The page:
“I don’t really see him as a person that used to play football – I just see him as my dad. I get a few of them saying, ‘I remember watching your dad play’, and I’m like, ‘oh really? That’s crazy’.”
His has been a natural progression between the three divisions. After heading out on loan to then-Sky Bet League Two outfit Cheltenham Town at the start of the 2019/20 campaign, Greaves returned to the MKM Stadium and claimed his place in the recently relegated Tigers’ back-line for their brief stay in League One. He has remained a mainstay since Hull reascended to the second-tier.
“I want to build my way up to the top,” he said. “It’s been a whirlwind. I went away to Cheltenham and lived by myself – well, with a family – when I was 18, and I loved it. I was out of my comfort zone, but I honestly loved it.
“I’ve got a bit more know-how, even though I’m only 21. I remember I was playing against Swindon and I went into the box for a corner, and the ‘keeper just stood right down the back of my ankle and all over my foot. I didn’t know what to do.”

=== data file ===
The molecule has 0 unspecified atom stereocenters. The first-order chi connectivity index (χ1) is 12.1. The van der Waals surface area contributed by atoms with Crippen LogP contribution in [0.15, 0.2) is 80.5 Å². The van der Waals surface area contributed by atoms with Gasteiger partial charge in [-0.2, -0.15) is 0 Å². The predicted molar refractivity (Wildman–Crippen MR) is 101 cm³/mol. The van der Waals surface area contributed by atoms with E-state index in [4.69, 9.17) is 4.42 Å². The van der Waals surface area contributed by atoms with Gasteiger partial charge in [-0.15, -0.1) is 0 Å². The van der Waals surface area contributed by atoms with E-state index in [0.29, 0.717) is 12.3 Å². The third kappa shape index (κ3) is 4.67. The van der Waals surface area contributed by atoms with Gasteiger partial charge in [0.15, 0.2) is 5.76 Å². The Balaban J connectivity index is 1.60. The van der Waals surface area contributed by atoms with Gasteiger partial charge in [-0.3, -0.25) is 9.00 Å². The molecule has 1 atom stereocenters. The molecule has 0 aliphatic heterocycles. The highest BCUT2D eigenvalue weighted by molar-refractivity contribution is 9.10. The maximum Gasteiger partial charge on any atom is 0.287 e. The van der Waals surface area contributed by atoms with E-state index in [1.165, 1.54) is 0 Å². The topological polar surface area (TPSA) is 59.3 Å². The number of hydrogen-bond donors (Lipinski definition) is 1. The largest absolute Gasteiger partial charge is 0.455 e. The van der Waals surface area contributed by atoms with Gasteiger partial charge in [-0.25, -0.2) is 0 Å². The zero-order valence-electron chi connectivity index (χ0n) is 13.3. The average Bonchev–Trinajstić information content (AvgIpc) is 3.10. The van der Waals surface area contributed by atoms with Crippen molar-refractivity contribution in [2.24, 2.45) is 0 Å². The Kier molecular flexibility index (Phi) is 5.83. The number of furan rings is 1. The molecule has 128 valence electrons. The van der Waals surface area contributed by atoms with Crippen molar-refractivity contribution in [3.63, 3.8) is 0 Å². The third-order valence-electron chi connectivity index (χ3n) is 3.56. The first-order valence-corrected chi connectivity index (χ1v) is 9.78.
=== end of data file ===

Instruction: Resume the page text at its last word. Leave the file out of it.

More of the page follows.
Temporary additions can benefit players and Clubs alike in a number of ways.
Mattie Pollock, son of former Manchester City midfielder Jamie Pollock, also arrived in Gloucestershire with a lot to learn after the Robins offered to take the Watford starlet on loan for the duration of the 2021/22 season.
“It’s been a bit of an eye-opener,” he concurred. “I’m just looking at it like coming down and trying to help the boys, being in a different position where I’m not a permanent signing.
“It’s massive just to open your eyes to what professional football is. You’re going almost to war on a weekend and having to fight to get three points, whereas with the Under-23s, it’s like if you lose, you lose. If you lose in the League, it’s important to win because if you don’t, you’ll find yourself at the wrong end of the table and it’s a hard position to be in.
“When I signed for Watford, I knew I wasn’t just going to walk straight into the team. When they said about going on loan, I just wanted to go out and prove to people that I can play at a higher level.